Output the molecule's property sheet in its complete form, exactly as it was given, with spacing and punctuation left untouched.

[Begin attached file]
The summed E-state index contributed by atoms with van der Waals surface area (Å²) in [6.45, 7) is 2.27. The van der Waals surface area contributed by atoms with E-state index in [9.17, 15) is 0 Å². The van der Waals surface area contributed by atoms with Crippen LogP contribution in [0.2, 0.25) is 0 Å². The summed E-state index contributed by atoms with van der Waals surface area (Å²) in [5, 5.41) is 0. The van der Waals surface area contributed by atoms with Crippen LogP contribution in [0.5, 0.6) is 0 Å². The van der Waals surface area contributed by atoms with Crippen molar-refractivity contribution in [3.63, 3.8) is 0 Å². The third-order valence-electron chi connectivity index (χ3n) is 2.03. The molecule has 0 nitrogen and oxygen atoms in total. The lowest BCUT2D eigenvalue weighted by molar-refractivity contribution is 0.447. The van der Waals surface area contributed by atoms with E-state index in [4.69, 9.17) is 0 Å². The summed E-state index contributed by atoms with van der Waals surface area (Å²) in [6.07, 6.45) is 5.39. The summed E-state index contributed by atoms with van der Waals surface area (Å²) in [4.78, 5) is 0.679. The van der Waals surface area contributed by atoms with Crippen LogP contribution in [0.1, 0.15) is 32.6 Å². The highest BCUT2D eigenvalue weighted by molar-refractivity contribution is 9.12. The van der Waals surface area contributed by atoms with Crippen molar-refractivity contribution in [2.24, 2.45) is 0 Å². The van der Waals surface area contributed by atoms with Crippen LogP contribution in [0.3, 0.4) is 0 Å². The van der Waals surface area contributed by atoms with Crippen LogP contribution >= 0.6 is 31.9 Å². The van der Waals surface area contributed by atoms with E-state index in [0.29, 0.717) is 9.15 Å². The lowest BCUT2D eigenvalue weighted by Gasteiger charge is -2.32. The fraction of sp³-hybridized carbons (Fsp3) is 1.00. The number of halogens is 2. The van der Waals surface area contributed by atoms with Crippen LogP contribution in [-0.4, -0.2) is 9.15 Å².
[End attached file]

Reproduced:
The summed E-state index contributed by atoms with van der Waals surface area (Å²) in [6.45, 7) is 2.27. The van der Waals surface area contributed by atoms with E-state index in [9.17, 15) is 0 Å². The van der Waals surface area contributed by atoms with Crippen LogP contribution in [0.2, 0.25) is 0 Å². The summed E-state index contributed by atoms with van der Waals surface area (Å²) in [5, 5.41) is 0. The van der Waals surface area contributed by atoms with Crippen LogP contribution in [0.5, 0.6) is 0 Å². The van der Waals surface area contributed by atoms with Crippen molar-refractivity contribution in [3.63, 3.8) is 0 Å². The third-order valence-electron chi connectivity index (χ3n) is 2.03. The molecule has 0 nitrogen and oxygen atoms in total. The lowest BCUT2D eigenvalue weighted by molar-refractivity contribution is 0.447. The van der Waals surface area contributed by atoms with E-state index in [4.69, 9.17) is 0 Å². The summed E-state index contributed by atoms with van der Waals surface area (Å²) in [6.07, 6.45) is 5.39. The summed E-state index contributed by atoms with van der Waals surface area (Å²) in [4.78, 5) is 0.679. The van der Waals surface area contributed by atoms with Crippen LogP contribution in [0.1, 0.15) is 32.6 Å². The highest BCUT2D eigenvalue weighted by molar-refractivity contribution is 9.12. The van der Waals surface area contributed by atoms with Crippen molar-refractivity contribution in [2.24, 2.45) is 0 Å². The van der Waals surface area contributed by atoms with Crippen LogP contribution in [0.3, 0.4) is 0 Å². The van der Waals surface area contributed by atoms with Crippen LogP contribution >= 0.6 is 31.9 Å². The van der Waals surface area contributed by atoms with E-state index in [0.29, 0.717) is 9.15 Å². The lowest BCUT2D eigenvalue weighted by Gasteiger charge is -2.32. The fraction of sp³-hybridized carbons (Fsp3) is 1.00. The number of halogens is 2. The van der Waals surface area contributed by atoms with Crippen LogP contribution in [-0.4, -0.2) is 9.15 Å².